'Simply Seeing Green Spaces' May Help Reduce Cravings
Faizan Hashmi 3 months ago Wed 17th July 2019 | 11:12 AM
ISLAMABAD (UrduPoint / Pakistan Point News / Online - 17th July, 2019) Contact with nature can demonstrably help improve and maintain our health, according to scientific research.Last year, for example, a randomized controlled trial found that spending time walking in nature helped lower cortisol (stress hormone) levels and significantly improve mood.And, earlier this year, a study that we covered on Medical news Todayconcluded that even just having access to green spaces throughout childhood decreased a person's risk of developing mental healthproblems later in life.Now, research by investigators from the University of Plymouth in the United Kingdom suggests that the passive enjoyment of green spaces for instance, being able to see the trees in your back garden from your bedroom window can help reduce the frequency and intensity of cravings with potentially harmful effects, such as those for unhealthful snacks, alcohol, or tobacco.Lead author Leanne Martin and colleagues present their findings in a study paper that features in the journal Health & Place."It has been known for some time that being outdoors in nature is linked to a person's well-being.
But, for there to be a similar association with cravings from simply being able to see green spaces adds a new dimension to previous research," says Martin, for whom the current research was part of a Master's degree project.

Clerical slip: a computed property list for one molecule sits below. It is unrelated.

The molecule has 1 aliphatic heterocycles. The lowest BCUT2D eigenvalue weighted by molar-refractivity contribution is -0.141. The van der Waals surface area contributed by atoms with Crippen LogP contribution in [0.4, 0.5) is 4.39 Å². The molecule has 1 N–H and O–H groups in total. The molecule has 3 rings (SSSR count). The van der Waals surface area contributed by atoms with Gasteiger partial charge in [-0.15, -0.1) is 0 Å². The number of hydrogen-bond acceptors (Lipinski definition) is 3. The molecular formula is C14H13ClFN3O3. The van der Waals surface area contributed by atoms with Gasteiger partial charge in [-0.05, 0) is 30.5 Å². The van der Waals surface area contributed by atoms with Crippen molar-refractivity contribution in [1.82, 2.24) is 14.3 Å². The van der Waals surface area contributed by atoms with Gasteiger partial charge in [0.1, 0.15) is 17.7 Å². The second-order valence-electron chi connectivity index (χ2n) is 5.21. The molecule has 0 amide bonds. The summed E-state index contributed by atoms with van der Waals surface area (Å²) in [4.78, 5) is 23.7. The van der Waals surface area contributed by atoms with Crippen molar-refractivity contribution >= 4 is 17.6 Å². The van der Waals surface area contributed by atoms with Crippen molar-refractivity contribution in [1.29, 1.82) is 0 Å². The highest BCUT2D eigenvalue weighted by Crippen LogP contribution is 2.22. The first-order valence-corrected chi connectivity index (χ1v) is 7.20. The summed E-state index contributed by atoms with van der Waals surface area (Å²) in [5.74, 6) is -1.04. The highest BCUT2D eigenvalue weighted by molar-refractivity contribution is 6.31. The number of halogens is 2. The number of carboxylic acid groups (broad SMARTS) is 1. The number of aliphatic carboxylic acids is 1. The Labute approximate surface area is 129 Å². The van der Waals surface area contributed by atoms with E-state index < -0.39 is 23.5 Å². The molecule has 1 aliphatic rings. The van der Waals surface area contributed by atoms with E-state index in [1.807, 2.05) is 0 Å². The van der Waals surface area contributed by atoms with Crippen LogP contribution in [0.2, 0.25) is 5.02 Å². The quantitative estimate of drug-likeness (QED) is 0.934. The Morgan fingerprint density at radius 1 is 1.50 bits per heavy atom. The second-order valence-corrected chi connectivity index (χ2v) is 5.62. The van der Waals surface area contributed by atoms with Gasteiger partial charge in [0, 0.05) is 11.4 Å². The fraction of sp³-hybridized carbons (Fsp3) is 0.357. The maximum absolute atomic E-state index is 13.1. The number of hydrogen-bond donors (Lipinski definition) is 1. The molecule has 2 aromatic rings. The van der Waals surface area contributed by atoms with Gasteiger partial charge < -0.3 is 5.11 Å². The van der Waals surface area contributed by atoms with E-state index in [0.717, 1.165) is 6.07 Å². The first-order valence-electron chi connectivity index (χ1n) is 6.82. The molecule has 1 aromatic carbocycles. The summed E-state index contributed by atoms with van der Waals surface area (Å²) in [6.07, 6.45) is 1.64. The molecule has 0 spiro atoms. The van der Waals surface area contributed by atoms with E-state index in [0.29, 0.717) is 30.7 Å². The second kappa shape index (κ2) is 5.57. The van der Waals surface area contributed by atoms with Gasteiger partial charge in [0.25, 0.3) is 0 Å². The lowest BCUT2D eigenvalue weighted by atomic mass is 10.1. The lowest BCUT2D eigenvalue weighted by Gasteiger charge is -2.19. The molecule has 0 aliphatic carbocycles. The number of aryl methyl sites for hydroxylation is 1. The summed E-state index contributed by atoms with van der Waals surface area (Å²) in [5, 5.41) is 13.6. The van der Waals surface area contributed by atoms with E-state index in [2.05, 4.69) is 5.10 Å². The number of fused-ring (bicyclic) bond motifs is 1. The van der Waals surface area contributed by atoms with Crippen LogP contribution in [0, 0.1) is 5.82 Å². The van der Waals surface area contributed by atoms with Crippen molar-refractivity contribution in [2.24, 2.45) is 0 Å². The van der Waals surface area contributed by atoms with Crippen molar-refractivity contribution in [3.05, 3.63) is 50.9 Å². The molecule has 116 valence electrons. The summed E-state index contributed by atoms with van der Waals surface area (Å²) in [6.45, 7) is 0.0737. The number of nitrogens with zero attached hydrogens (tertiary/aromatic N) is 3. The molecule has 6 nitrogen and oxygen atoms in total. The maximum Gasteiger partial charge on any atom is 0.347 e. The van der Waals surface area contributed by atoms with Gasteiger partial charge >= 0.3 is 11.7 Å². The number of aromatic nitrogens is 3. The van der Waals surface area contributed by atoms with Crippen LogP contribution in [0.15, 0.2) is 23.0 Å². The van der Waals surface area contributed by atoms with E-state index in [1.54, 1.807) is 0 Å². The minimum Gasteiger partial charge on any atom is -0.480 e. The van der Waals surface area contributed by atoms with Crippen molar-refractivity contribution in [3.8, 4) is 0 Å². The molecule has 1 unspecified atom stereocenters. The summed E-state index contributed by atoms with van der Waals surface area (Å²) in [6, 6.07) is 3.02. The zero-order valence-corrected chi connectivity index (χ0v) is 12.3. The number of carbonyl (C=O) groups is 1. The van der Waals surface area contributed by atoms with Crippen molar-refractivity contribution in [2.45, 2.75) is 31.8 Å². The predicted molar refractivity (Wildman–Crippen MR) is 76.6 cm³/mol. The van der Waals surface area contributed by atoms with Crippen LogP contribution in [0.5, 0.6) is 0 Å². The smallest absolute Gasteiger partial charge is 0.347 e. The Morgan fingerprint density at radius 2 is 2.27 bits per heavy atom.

"This is the first study to explore this idea, and it could have a range of implications for both public health and environmental protection programs in the future," she adds.For this study, the researchers surveyed 149 participants aged 21-65 years, asking them whether and in what way they had any exposure to nature.
They also questioned the participants on the frequency and intensity of their unhealthful cravings, as well as how these affected their emotional health.As part of the survey, the team also looked at the proportion of green space present in each participant's neighborhood, the access to green views from their home, their access to a personal or community garden, and how often they used public green spaces.Martin and colleagues found that people who had access to a garden either a private one or a community one reported more infrequent and less intense cravings, and people whose views from home incorporated more than 25% green space described similar benefits.The researchers note that the participants in question reaped these benefits irrespective of their level of physical activity, which the investigators took into account.